So many days I feel I am banging my head against a wall, watching children die who could have been saved with clear information, simple surgery and emotional support. But the knowledge of how life could be made better for each child, family and survivor is a strong motivational pull. The suffering that can be mitigated with relatively small resources. Somehow when I think I have no more energy, I mine a new seam from within, and from the encouragement and kindness of others, and I move forward, one step at a time.
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But we are proud to say that Abby contributed 207 entries already.
Entries by Abby
A positive, open relationship between parents and the child’s medical team is vital throughout treatment and beyond. A therapeutic alliance requires good communication, mutual trust, respect and care, as well as knowledge and skills to provide high quality medical care.
Intraocular retinoblastoma is classified and staged to help doctors describe the degree of cancer in a child’s eye, determine best treatment options, define potential for cure / eye salvage, and compare impact of different therapies. Each eye is classified to define potential for safely saving the eye / vision. Stage of bilateral Rb is based on the worst affected eye, as an indicator of risk to the child’s life. When an eye might be classified into one of two groups, the higher risk group should be selected. This reduces risk of eye loss or life threatening relapse due to under-treatment.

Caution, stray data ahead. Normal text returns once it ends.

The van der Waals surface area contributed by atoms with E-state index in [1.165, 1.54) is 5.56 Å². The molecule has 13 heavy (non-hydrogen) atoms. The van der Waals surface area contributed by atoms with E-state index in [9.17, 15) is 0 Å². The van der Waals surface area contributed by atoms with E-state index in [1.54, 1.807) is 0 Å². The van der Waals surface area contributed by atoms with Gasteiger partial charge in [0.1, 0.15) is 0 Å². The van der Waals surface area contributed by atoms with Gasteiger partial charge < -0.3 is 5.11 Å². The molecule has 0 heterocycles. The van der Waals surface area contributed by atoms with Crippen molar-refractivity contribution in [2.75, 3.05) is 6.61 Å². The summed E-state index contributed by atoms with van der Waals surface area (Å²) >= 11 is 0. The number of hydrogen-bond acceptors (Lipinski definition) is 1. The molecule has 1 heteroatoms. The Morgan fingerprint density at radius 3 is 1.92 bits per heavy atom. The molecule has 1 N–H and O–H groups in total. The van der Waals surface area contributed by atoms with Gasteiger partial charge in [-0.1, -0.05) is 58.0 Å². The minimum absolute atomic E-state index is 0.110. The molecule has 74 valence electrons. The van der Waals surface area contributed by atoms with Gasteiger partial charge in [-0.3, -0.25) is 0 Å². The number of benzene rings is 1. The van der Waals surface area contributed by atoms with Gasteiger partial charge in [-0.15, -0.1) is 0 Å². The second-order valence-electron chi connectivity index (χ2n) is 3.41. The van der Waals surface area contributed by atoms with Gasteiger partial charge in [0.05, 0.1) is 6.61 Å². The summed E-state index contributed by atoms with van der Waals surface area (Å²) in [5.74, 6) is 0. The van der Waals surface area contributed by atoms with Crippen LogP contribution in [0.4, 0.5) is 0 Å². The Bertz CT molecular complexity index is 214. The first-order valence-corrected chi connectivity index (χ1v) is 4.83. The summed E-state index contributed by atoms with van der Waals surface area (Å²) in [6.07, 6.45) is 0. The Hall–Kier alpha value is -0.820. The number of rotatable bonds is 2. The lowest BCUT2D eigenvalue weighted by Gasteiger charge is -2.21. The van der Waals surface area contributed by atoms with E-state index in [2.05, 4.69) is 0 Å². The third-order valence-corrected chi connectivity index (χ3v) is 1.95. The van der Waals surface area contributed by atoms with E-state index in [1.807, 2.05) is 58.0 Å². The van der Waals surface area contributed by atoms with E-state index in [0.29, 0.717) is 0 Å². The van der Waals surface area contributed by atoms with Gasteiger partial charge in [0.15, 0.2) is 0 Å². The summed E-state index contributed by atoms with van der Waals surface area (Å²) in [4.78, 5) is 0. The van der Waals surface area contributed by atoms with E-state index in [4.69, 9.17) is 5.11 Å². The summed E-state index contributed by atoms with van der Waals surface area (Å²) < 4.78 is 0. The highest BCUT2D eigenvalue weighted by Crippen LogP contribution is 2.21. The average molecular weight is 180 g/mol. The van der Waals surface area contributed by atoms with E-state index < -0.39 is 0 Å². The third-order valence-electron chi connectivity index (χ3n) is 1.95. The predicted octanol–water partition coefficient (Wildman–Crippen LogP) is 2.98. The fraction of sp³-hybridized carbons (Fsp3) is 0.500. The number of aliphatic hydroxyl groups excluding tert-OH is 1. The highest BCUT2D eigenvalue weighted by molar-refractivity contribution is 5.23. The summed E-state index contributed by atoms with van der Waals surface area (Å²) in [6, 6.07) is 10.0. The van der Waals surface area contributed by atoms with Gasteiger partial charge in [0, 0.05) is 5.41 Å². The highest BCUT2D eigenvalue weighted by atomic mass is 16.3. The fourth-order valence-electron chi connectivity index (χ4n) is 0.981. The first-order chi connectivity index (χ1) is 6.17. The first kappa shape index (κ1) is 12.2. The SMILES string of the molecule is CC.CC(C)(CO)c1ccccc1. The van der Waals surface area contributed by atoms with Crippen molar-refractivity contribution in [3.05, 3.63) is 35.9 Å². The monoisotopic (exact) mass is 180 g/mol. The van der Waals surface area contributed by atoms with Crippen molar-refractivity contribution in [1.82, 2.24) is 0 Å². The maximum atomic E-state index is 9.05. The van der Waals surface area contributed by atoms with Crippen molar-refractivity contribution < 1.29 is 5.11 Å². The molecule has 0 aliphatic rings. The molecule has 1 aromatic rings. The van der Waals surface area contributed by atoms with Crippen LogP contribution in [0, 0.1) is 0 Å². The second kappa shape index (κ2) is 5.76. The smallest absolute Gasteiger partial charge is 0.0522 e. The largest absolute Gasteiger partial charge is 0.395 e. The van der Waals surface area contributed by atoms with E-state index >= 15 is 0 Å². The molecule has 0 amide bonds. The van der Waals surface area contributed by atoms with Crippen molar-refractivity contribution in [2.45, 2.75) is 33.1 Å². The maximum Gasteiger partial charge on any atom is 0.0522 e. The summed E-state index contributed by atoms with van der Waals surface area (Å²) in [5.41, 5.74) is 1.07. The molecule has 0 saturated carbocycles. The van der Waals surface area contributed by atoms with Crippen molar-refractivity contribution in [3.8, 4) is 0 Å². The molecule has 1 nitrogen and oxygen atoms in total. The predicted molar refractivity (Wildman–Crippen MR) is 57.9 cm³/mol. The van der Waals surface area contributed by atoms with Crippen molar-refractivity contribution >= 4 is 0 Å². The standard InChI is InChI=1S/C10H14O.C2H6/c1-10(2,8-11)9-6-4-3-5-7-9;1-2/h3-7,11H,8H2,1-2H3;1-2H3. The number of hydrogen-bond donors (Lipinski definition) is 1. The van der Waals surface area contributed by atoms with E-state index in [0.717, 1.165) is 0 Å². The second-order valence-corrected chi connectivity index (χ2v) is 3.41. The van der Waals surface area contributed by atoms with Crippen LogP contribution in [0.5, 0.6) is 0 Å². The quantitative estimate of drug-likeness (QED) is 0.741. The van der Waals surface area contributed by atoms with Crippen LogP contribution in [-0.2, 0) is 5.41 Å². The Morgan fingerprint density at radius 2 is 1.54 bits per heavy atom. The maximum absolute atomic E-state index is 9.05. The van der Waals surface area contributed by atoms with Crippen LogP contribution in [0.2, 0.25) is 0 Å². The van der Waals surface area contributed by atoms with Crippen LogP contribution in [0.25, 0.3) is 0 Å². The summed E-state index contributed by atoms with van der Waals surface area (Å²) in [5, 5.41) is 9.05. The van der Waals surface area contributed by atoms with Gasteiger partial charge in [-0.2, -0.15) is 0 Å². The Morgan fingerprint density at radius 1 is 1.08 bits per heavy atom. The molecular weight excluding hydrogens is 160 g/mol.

Taking photographs to check for red eye reflex is one of the best ways parents can detect early signs of serious eye disease in young children. Here we explain red eye photography and the simple technique all parents should know to check for healthy red reflex in children.
Looking forward to Daisy Fund’s Africa Bush Trek marking Childhood Cancer Month 2014, Abby White recalls her 2005 adventure through Tanzania’s captivating wilderness. An epic experience raising funds that bring hope of life and sight saving care to children with eye cancer and their families.
In early 2013, treatment was cancelled without warning for several Arizona children receiving care at Children’s Hospital of Los Angeles. No alternative plans were offered for essential life / sight saving therapy. The families approached Daisy’s Eye Cancer Fund for help. Read on to find out how we worked on their behalf to protect the children’s access to high quality on-going care.